A brief review on features of falciparum malaria during pregnancy

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Alexandre Manirakiza *
Eugène Serdouma
Richard Norbert Ngbalé
Sandrine Moussa
Samuel Gondjé
Rock Mbetid Degana
Gislain Géraud Banthas Bata
Jean Methode Moyen
Jean Delmont
Gérard Grésenguet
Abdoulaye Sepou
(*) Corresponding Author:
Alexandre Manirakiza | alexandre.manirakiza@pasteur-bangui.org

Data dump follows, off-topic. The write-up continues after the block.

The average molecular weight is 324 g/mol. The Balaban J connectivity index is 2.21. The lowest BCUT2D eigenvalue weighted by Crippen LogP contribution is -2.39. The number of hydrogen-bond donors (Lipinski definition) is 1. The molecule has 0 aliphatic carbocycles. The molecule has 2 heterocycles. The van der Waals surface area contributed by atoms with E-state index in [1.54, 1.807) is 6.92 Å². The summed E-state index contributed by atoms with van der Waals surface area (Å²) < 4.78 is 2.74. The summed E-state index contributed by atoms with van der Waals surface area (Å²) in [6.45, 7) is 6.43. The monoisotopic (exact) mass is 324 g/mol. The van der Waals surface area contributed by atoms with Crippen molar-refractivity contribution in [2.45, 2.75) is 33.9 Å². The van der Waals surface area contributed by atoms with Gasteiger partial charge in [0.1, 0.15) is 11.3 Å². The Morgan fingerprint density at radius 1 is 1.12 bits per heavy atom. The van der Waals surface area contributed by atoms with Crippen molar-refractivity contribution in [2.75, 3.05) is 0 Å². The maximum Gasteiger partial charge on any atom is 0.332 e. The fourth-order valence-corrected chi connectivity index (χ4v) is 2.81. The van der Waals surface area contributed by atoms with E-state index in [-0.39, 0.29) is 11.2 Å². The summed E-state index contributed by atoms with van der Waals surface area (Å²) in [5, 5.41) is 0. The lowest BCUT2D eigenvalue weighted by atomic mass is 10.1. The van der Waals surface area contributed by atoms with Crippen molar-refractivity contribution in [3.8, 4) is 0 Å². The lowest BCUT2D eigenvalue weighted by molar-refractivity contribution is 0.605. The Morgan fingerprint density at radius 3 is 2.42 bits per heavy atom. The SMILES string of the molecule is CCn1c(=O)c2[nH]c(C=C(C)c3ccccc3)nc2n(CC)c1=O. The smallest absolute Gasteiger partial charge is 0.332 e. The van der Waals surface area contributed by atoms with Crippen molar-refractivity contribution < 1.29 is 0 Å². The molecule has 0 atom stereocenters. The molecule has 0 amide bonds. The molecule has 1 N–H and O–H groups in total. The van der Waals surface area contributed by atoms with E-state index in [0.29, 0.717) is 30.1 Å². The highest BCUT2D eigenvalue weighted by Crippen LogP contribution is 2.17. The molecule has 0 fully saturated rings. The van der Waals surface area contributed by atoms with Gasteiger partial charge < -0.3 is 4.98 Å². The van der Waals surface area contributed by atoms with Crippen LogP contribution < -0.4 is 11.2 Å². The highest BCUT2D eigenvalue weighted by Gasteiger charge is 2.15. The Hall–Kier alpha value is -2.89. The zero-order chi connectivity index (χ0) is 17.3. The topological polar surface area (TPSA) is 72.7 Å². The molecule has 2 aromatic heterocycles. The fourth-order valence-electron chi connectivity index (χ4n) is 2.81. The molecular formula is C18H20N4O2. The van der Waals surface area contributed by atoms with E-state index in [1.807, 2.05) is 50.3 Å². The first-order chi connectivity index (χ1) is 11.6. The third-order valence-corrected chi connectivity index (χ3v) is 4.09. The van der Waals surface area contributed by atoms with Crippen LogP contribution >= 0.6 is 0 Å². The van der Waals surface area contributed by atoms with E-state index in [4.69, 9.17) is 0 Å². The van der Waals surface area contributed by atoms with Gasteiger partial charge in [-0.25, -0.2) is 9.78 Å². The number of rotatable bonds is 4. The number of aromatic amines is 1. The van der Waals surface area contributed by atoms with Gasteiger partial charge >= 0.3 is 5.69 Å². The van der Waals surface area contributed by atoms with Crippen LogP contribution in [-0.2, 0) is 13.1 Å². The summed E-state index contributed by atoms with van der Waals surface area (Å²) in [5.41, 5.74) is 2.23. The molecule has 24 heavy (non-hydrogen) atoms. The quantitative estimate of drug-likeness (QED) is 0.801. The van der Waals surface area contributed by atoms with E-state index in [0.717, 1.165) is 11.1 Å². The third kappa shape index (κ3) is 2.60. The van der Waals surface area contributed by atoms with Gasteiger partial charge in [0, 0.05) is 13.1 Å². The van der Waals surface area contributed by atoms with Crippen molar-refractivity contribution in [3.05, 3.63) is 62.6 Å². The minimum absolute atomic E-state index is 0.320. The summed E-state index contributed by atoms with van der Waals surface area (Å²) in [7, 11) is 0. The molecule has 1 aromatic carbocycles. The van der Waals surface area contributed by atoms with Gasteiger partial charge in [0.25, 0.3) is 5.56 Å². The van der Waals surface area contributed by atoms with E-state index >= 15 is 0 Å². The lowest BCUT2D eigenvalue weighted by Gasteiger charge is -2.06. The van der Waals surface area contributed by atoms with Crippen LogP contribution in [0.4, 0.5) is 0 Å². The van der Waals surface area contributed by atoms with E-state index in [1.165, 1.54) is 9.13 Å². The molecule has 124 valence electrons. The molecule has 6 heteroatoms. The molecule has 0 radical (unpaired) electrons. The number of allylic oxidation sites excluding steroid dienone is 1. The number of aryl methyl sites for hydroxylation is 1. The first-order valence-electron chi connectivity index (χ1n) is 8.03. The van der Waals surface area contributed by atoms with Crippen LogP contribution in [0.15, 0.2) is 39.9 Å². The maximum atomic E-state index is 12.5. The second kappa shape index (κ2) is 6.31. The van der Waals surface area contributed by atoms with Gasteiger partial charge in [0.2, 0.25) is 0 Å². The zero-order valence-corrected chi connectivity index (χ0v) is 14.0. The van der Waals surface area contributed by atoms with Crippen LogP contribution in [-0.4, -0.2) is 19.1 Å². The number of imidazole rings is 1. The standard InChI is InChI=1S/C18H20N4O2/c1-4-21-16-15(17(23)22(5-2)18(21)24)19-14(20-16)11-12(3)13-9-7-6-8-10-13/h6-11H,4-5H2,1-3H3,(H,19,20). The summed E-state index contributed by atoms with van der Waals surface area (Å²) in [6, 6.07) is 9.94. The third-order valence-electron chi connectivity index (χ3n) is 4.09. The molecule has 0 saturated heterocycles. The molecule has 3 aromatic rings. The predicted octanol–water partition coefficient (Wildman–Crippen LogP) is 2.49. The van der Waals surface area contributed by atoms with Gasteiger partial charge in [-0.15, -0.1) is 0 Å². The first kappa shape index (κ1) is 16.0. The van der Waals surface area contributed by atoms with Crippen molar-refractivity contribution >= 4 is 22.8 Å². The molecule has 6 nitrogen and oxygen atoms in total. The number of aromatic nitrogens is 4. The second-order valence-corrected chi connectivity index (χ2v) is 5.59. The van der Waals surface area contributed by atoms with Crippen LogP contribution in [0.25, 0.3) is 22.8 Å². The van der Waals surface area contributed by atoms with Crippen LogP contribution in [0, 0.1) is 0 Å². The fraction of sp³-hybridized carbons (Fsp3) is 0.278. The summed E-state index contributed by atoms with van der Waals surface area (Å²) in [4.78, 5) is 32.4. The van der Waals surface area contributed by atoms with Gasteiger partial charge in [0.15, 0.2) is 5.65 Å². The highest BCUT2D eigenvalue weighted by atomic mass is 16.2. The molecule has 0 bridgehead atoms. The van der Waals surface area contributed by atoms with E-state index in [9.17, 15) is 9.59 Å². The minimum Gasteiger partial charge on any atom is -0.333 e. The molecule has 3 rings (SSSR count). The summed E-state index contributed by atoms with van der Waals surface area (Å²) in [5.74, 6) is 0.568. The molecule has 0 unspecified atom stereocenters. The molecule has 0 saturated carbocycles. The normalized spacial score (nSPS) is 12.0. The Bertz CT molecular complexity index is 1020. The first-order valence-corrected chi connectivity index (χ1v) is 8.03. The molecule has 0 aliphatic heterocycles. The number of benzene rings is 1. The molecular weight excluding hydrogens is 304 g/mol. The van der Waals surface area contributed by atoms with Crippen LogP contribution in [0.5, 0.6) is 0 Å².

Malaria in pregnancy is a serious public health problem in tropical areas. Frequently, the placenta is infected by accumulation of Plasmodium falciparum-infected erythrocytes in the intervillous space. Falciparum malaria acts during pregnancy by a range of mechanisms, and chronic or repeated infection and co-infections have insidious effects. The susceptibility of pregnant women to malaria is due to both immunological and humoral changes. Until a malaria vaccine becomes available, the deleterious effects of malaria in pregnancy can be avoided by protection against infection and prompt treatment with safe, effective antimalarial agents; however, concurrent infections such as with HIV and helminths during pregnancy are jeopardizing malaria control in sub-Saharan Africa.

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